Many parents make records of their child’s early years. Waad al-Kateab’s version is a little different. She is in Aleppo, Syria, when the protests against Bashar al-Assad begin. She falls in love with a doctor. They marry. A daughter, Sama, is born. Gradually, as the city is gripped by full-blown war, the characters find themselves stranded in an “increasingly apocalyptic landscape”. Those are the words in the synopsis, and there could be no better description for what we see — and the “daily diary” Waad al-Kateab records for her baby girl. One of the most horrific scenes in For Sama has a baby being extracted from a woman who’s faced gunfire and is now studded with shrapnel. Will she survive? Will the baby make it? As the excruciating stretch goes on and on, one part of me wondered if I was watching “war porn”, however well-meant. How can one not respond to such graphic imagery? And yet, the shattering immediacy of this imagery leaves you in little doubt about its importance. It’s a first-hand account from hell. I walked out of the screening wanting a follow-up, like an episode from Michael Apted’s Up series. (He interviewed the same set of people every seven years.) What will Sama make of this carefully curated sequence of atrocities when she grows up? That thought is even more disturbing than this film.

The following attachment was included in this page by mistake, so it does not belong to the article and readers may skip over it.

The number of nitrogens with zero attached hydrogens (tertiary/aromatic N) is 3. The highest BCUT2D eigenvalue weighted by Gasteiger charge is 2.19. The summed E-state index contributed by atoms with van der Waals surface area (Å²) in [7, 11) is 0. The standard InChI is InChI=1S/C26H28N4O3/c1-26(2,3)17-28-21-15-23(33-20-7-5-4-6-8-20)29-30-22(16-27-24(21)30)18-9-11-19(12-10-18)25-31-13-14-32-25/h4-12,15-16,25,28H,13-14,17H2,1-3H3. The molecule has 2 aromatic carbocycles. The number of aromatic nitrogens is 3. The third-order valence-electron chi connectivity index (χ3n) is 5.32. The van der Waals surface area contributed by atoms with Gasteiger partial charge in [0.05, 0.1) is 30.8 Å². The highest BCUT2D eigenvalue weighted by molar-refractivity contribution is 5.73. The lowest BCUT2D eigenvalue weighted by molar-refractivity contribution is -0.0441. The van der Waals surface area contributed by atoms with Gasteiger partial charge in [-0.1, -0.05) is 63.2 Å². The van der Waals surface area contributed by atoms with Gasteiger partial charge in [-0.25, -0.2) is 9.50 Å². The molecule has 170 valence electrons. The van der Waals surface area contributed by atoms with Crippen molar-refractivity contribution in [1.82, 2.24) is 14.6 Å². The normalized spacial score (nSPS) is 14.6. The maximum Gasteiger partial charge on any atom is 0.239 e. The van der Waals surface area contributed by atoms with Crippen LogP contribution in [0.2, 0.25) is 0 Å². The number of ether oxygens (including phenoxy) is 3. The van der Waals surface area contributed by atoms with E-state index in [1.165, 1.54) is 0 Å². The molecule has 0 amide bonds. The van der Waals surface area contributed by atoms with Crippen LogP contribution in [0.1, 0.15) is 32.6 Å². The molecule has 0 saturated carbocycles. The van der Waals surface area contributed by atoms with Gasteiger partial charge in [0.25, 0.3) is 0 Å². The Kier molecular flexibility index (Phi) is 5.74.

Adil Hussain dismissed stunts like gaining and losing weight for a role. “These are hardware changes. I believe in software changes, which reflect the inner mechanisms of life.”
I also attended two workshops. Listening to practitioners of film craft is always a high, and it’s even better when they talk about filmmaking philosophy: say, that the gimbal is a great tool but it’s also too “smooth” and results in an ad-like quality of visuals. “You don’t always want that quality because life is rough,” said Samuel Weniger, the co-director and cameraman of Golden Age, a documentary that played at DIFF. The film takes us into The Palace, a retirement home in Miami for the super-rich, “a cross between a luxury hotel and an Americanised copy of Versailles”. But what’s behind the gilded facade? Weakening bodies. Memories of departed spouses. A profound sense of longing for “home”.